File APIs for Java Developers
Manipulate DOC, XLS, PPT, PDF and many others from your application.
http://aspose.com/file-tools
The moose likes Beginning Java and the fly likes instance variables initialization Big Moose Saloon
  Search | Java FAQ | Recent Topics | Flagged Topics | Hot Topics | Zero Replies
Register / Login
JavaRanch » Java Forums » Java » Beginning Java
Bookmark "instance variables initialization" Watch "instance variables initialization" New topic
Author

instance variables initialization

srujana maredugu
Greenhorn

Joined: Jan 10, 2008
Posts: 8
public class As{
int i = 10;
int j;
char z= 1;
boolean b;
public static void main(String argv[]){
As a = new As();
a.amethod();
}
public void amethod(){
System.out.println(j);
System.out.println(b);
}}

In the above sample program,for char variable z was initialized with 1 without explicit cast.char is smaller than int,why it is not giving exception if we assign int value to char.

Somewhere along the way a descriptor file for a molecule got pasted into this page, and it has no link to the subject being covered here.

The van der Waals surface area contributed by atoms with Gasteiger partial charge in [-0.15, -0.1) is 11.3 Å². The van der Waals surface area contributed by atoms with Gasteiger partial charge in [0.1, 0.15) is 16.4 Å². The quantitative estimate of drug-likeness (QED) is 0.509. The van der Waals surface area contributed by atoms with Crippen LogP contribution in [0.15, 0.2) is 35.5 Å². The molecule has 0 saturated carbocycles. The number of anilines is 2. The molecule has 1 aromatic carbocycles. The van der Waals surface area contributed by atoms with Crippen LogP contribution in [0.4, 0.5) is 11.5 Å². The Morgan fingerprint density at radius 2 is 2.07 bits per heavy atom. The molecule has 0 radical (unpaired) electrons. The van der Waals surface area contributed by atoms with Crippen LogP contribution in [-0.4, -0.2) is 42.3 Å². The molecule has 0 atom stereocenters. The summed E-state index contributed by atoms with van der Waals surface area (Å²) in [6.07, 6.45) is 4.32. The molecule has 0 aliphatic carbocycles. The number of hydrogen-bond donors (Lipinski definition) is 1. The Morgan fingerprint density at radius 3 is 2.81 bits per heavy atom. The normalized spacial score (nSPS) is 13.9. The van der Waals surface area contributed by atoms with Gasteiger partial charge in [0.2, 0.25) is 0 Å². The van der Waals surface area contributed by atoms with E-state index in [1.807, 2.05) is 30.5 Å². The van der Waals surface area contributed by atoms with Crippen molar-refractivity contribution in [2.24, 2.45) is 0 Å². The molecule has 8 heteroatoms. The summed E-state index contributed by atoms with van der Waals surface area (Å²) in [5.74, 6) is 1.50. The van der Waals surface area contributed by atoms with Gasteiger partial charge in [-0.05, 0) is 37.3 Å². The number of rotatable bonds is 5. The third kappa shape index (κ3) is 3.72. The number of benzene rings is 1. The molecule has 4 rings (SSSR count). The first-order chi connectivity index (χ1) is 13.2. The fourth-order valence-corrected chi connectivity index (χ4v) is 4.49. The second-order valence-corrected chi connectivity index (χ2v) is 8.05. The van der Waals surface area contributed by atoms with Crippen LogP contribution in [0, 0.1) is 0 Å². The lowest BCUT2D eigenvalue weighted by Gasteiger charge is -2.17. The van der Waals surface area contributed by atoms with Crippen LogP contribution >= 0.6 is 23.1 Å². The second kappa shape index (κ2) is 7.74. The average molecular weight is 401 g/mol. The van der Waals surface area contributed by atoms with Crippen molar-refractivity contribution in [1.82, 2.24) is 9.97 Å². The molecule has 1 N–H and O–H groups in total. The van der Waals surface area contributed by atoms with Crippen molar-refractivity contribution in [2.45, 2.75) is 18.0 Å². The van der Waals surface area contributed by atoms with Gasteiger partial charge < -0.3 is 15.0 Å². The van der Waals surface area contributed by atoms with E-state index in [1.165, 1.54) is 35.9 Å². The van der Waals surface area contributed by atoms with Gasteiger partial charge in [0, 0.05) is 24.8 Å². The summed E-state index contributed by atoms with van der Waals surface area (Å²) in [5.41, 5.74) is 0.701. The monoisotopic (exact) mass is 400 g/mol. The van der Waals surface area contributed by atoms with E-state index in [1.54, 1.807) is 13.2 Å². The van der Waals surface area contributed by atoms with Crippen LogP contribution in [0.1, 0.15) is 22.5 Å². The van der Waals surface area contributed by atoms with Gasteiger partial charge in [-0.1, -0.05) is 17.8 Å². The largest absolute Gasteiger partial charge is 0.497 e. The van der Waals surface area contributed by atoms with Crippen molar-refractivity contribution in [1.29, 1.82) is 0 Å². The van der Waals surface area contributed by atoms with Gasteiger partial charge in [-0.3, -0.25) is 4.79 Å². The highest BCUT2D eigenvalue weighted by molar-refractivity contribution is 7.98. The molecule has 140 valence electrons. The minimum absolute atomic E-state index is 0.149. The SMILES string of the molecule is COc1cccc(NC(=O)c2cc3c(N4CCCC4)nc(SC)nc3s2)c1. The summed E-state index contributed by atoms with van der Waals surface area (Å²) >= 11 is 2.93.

Regards,
Srujana.
Balasubramanian Chandrasekaran
Ranch Hand

Joined: Nov 28, 2007
Posts: 215

Originally posted by srujana maredugu:

....for char variable z was initialized with 1 without explicit cast.char is smaller than int,why it is not giving exception if we assign int value to char.

Regards,
Srujana.


Hi Srujana,

A character is always a character no matter how you represent it.Look at the code below


Here variable a,b & c represent the same values.
In case of variable c cast is necessary because java performs all non-fraction arithmetic using four byte integers. The cast transforms it back to a two byte char type which we can assign directly.
[ February 12, 2008: Message edited by: Balasubramanian Chandrasekaran ]